Stay Compliant with the Law by Getting COBRA Administration Assistance from the Professionals
As an employer, you required to comply with all types of rules, laws, and regulations, one of which being the COBRA law of 1985. COBRA is important to comply with because breaching it can result in significant penalties for your business. As most businesses are subject to COBRA, it’s important to know what COBRA means for your company.
What is COBRA and Why Does the Government Enforce It?
In 1986, the Consolidated Omnibus Budget Reconciliation Act (COBRA) of 1985 was enacted, requiring employers who had 20 or more employees and group health coverage to provide the option for employees to extend their health coverage if they lost it in the face of certain events.
COBRA amends the Employee Retirement Income Security Act, the Internal Revenue Code, and the Public Health Service Act. It acts to ensure that employees have the option to continue their group health insurance plan from their group health providers in a temporary capacity for themselves, their spouses, and their dependent children. Essentially, COBRA protects employees and their families from immediate health coverage loss when terminated for any reason or following a qualifying event that we define later in this article.
COBRA is Mandatory for Most Businesses. Discover Your Company’s Responsibilities Under COBRA.
Many businesses are subject to COBRA. If you offer group health plans and you have more than 20 employees that worked for more than 50 percent of your typical business days in the previous year, you are subject to the law. Full-time and part-time employees count toward the 20 employees. Part-time employees count as fractions of full-time employees depending on the number of hours worked. To determine if your company should have COBRA in place, contact an ESS expert to avoid any penalties for non-compliance.
Whether the offered health coverage is from a private sector or it is maintained by the state or local government, you are generally subject to the law. Exceptions from COBRA include health coverage sponsored by a church organization or by the federal government.
- Notifying eligible employees of their option to choose COBRA when a qualifying event occurs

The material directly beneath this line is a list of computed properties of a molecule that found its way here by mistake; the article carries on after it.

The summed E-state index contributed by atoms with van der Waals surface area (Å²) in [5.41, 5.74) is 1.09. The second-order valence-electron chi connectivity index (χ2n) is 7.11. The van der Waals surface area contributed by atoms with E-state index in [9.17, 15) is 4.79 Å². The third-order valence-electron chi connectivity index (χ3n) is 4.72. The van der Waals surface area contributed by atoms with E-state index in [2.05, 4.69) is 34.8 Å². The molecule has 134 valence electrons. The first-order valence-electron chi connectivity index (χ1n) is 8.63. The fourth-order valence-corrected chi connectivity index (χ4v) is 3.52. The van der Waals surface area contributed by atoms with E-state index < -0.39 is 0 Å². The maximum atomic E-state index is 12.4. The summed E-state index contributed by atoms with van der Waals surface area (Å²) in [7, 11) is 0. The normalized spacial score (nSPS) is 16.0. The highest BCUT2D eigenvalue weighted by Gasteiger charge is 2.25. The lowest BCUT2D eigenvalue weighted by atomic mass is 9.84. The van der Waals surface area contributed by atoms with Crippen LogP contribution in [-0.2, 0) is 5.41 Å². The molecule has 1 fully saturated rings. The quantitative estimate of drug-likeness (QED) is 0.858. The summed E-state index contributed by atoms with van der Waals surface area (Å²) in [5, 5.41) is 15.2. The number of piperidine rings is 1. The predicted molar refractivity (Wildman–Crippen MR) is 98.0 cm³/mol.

- Notifying your group health plan administrator of the employees’ and other individuals’ eligibility within 90 days of the qualifying event
- Notification to all employees and individuals about COBRA benefits
- Providing identical coverage to employees and individuals who elect to receive COBRA coverage
- Keeping proper record of all notices and procedures
COBRA Goes into Effect Only When Qualifying Events Occur. What Are the Qualifying COBRA Events?
Qualifying events are simply the reasons why an employee would lose their health coverage and must be offered the extended coverage. Qualifying events determine who the coverage must be offered to and the minimum amount of time it must be offered.
Qualifying Events for employees include:
- Termination for any reason other than gross misconduct
- Reduction of employment hours
Qualifying Events for the spouse or dependents of an employee include:
- Termination of an employee for any reason other than gross misconduct
- Reduction of employment hours
- Entitlement to Medicare
- Divorce or legal separation from covered employee
- Death of the employee
- Loss of dependent child status under the plan rules
COBRA Defines Coverage Length. How Long Must You Offer Coverage?
COBRA has set time lengths of minimum coverage for each type of qualifying event. For example, termination of employment requires a minimum of 18 months of continued coverage. Generally speaking, continued coverage falls into either 18-month or 36-month extensions. However, a plan may extend longer than the maximum required time outlined in the law.
While you must offer continuation of coverage, the coverage is often significantly more expensive for the previously employed individual as you most likely will not continue your contribution to the coverage.
What Are the Penalties for Non-compliance?
If you violate COBRA requirements, you can be subject to hefty fines and penalties. As COBRA is enforced not only by the Internal Revenue Service, but also the U.S. Department of Labor, and the Department of Health and Human Services, you may face the following penalties:
- Excise tax penalties of $100 per day or $200 per day if more than one individual is affected
- Under the ERISA Act, a fine of $110 a day for delinquent notices
- Lawsuits from employees who did not receive COBRA notices
- Payment of accrued attorney fees, monetary damages, medical expenses, and interest from eligible employees
Get Compliant with ESS
Like the many other regulations and laws you need to keep track of, COBRA is important to maintain as an employer and business owner. Notifications, procedures, and proper record keeping of COBRA law is important to avoid penalties from the government. To simplify your business and to stay compliant with COBRA and many other business laws and regulations, call Employer Support Services today. Our experts help in your company’s COBRA administration and ensure your compliance at all times.